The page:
After a brief stop for lunch at 12pm we finally arrived at Xiangshawan Desert by 1:30pm. The desert was huge! And as it was my first time venturing out to the desert I was absolutely thrilled by all the leisure activities awaiting us.
The first thing we did was cross into the desert via cable car. I promise you, I have never taken so many cable cars in my life until I moved to China. On just about every other major trip across the country I've ended up on a cable car, seriously.
Afterwards we'd put on long socks to cover up our shoes and then make our way out to a large passenger vehicle that would transport us across the desert.
Oh by, talk about riding in style! This vehicle, opened aired and shaped like an 18th century ship, was the perfect way for a 1st timer to trek the desert. Doesn't it look awesome!?
Afterwards we arrived at our first leisure activity: camel back riding across the desert. I had seen plenty of camels throughout my life but never had the chance to ride one so I was more than thrilled at the opportunity.
There were dozens of camels waiting for tourists; in fact, it was the most I had ever seen in one place. With no wait we saddled up on the camels in groups of 5 and set off into the desert.
The ride would only last a mere 15-minutes, but I tell ya, trekking the desert by camel in Inner Mongolia was an absolutely unforgettable experience. This trip just kept getting better and better!
Next up we made our way over to a zip line, which along with taking cruises, was something that I've always loved to do. And well, it's just too bad that I couldn't actually do it. That's right, at 115kg I was dubbed too "fat" to zip line, something I had already long suspected would happen on account of being denied from other fun activities—waterslides, parasailing—on previous travel occasions. Luckily two other Chinese guys in our tour group were also given the boot and so we set out for the next activity: off road vehicle riding.
Smashing through the desert in a jeep and on an ATV at high speeds was nothing short of a thrilling experience. Like the grasslands it was just nothing but land all around for us to wreak havoc on. I just wish that they had let us drive!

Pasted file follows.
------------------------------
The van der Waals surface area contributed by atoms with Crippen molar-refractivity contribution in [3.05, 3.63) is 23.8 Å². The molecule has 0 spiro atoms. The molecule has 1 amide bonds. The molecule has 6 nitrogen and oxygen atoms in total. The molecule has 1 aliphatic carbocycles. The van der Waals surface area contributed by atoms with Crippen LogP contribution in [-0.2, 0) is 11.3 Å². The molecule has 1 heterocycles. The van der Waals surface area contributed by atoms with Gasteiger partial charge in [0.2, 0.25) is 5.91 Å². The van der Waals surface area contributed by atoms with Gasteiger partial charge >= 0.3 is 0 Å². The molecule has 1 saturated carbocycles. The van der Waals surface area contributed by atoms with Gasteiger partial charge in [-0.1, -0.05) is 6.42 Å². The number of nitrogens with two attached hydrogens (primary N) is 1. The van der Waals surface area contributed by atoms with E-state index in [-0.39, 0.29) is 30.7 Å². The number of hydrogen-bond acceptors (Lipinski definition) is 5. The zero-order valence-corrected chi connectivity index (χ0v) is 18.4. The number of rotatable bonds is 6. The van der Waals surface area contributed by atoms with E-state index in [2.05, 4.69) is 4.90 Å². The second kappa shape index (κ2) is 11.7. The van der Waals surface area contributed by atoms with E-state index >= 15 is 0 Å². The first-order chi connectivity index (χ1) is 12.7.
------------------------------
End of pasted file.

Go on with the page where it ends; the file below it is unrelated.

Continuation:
Afterwards we arrived at the top of a small hill that was just waiting for us to roll down it. And although none of us were actually brave enough to do it nor willing to have our clothes covered in sand, I did manage to muster up some courage and I ran down at top speed.
After an hour we arrived at our finally activity: sliding down a huge sand hill on a wooden board. Now THIS was an activity! Though the size and steepness of the hill was quite intimidating, EVERYONE in our group participated, and some even fell off their board right before they made it down. It was hilarious!
The last leg of our trip to Xiangshawan Desert was well spent with a scenic ski lift ride over the terrain that led us back to our shuttle bus.
It was surely one of the best travel experiences that I’ve ever had!
By 3:15pm we were on the road and heading back towards Hohhot. At 6pm we made a brief stop at a huge tourist center shop that offered everything from Mongolian fabrics, clothing, paintings, and artifacts to candy, wines, and meat snacks. I wound up buying a scrumptious bag of Mongolian beef as a treat for the road.
And just like that, my trip to Hohhot, Inner Mongolia had come to an end. We arrived in downtown by 8:15pm, and I'd spend the night at Zhaojun Hotel, catch a flight back to Shanghai the next morning, and make it to work around 4pm.
Exploring Inner Mongolia was an experience of a lifetime. I'm very fortunate to have had such a fantastic trip and have met such a wonderful group of people as a solo traveler to the region. I learned traditional customs of the region, viewed Mongolian wrestling in action, watched live performances of local songs, munched on delicious Mongolian lamb, trekked the grasslands and desert on camels and off road vehicles, and made friends along the way.
I soundly give my trip a 9/10. If you're interested in having your own adventure, make sure to read up on my tips for visiting Hohhot. Safe and happy travels!